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Epilèpsia a Vall Hebron

It is a chronic brain disorder that can affect people of any age. It is characterised by recurring convulsions caused by excessive electrical impulses in groups of brain cells. The consequences can be neurological, cognitive, psychological and social.

In 2005, epilepsy was defined as “a disorder of the brain characterized by an enduring predisposition to generate epileptic seizures”. Epilepsy is therefore diagnosed when patients experience two or more seizures, separated by a period of time that can last from 24 hours to 10 years.


What is epilepsy?

Epilepsy causes brief absence seizures, involuntary movements, repetitive reflexes such as sucking movements, loss of consciousness, and so on. It can originate in one area of the brain (focal seizure) or the brain as a whole (generalized seizure). Seizures are sometimes accompanied by loss of consciousness and/or loss of bowel control. Their frequency can vary from only just one over a ten year period to several per day.

  • Focal epileptic seizures: these seizures originate in the neural networks in just one half of the brain. They may sometimes spread to the other side of the brain at which point they become generalized seizures.
  • Generalized epileptic seizures: these kinds of seizures begin at a specific point in the neural network and electrical impulses are sent out quickly and bilaterally, in other words, to both hemispheres.



Seizures (absence seizures, muscle contractions, etc.) are the main symptom and may vary depending where in the brain the epileptic seizure begins.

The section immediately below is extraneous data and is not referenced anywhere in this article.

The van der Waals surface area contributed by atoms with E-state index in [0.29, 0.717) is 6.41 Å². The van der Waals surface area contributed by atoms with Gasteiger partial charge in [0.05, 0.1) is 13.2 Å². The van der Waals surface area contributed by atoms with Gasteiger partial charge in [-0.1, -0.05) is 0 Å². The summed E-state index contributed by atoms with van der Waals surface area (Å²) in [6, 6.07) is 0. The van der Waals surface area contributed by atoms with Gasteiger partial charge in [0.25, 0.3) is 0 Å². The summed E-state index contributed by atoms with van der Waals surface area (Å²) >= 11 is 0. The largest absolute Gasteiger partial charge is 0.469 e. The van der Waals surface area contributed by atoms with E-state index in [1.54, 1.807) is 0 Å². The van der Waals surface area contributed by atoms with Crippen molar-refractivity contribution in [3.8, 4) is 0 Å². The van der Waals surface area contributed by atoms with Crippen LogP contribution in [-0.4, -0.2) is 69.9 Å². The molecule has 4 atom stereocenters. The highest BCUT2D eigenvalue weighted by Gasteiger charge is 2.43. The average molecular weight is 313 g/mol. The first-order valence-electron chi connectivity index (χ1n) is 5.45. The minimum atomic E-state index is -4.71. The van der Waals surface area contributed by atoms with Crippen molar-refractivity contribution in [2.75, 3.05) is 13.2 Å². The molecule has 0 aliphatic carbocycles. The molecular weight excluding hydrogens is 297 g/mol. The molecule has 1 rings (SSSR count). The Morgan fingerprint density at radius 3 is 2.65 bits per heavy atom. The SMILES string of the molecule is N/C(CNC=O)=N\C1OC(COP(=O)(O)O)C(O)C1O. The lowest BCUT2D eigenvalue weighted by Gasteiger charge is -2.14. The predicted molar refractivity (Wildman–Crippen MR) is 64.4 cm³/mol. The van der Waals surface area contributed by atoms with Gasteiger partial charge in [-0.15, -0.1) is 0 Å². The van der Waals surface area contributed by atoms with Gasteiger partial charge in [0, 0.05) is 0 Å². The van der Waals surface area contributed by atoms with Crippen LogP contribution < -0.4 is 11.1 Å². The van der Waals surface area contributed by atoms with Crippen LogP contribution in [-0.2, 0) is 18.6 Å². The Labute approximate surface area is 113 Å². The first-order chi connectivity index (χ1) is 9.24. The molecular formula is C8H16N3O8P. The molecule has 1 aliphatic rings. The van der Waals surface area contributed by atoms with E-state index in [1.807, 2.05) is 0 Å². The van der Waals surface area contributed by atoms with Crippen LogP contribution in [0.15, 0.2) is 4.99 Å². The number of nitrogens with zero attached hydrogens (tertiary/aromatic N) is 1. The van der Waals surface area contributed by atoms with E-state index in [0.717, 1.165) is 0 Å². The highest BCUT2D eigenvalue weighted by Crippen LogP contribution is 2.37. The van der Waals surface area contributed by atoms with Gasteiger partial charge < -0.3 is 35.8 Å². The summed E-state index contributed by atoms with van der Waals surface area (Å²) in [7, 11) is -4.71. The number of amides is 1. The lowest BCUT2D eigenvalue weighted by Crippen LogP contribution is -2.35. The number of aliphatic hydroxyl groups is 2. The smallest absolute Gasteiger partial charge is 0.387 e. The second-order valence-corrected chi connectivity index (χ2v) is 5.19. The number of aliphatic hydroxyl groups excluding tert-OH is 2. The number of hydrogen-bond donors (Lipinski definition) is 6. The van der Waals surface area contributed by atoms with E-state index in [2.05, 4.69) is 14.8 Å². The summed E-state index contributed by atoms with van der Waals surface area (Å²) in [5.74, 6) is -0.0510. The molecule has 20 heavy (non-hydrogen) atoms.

For example, in tonic-clonic seizures (GTCS), it is common to observe twitching, muscle contractions, jerking, etc. These movements are called “myoclonus” and may be symmetric or asymmetric and are accompanied by rolling of the eyes. They are followed by a spasm with clenching of the teeth, laboured breathing and an epileptic shout.


Who is affected by epilepsy? 

Epilepsy affects the entire population, regardless of age, from whilst still in the womb right up to people in their nineties. It is estimated that 8 in 1000 people have the condition.

Related factors:

  • Infectious and viral processes (meningitis)
  • Traumatic brain injury
  • Tumours
  • Stroke, etc.

In some cases the cause of epilepsy may be unknown, as although we can see an epileptic seizure occurring in the brain, current technologies do not reveal what causes them. Epilepsy may also be genetic. 

It is the second most common neurological disorder (after stroke) seen in accident and emergency departments. An estimated 3,000 patients are seen in our centre every year. 3% of the population will attend a medical centre at some point during their lifetime to determine whether their symptoms are caused by epilepsy.



Diagnosis requires:

  • Taking a case history, which includes personal and family history of the illness
  • A medical examination: a general examination, cardiovascular examination (electrocardiogram)
  • Mental health assessment
  • General blood test, urine and cerebrospinal fluid (CSF) tests
  • Genetic testing
  • Electroencephalogram and video-encephalogram
  • Cranial neuroimaging (CT or MRI)
  • Neuropsychological tests


Typical treatment

  • Drugs: there is a wide range of effective anti-epileptic drugs
  • Clinical trials: involving new treatments and aimed at the 30 % of patients who do not respond to the current pharmacological treatment available.
  • Epilepsy surgery: for patients with symptomatic epilepsy when the brain lesion is easily identifiable.



It is advisable to avoid all situations that may create:

  • Traumatic brain injury
  • Connate anoxia
  • Infectious diseases (such as tuberculosis or meningitis)
  • Secondary prevention of stroke

When faced with a seizure, a series of recommendations should be followed to avoid injury to the person having the seizure.

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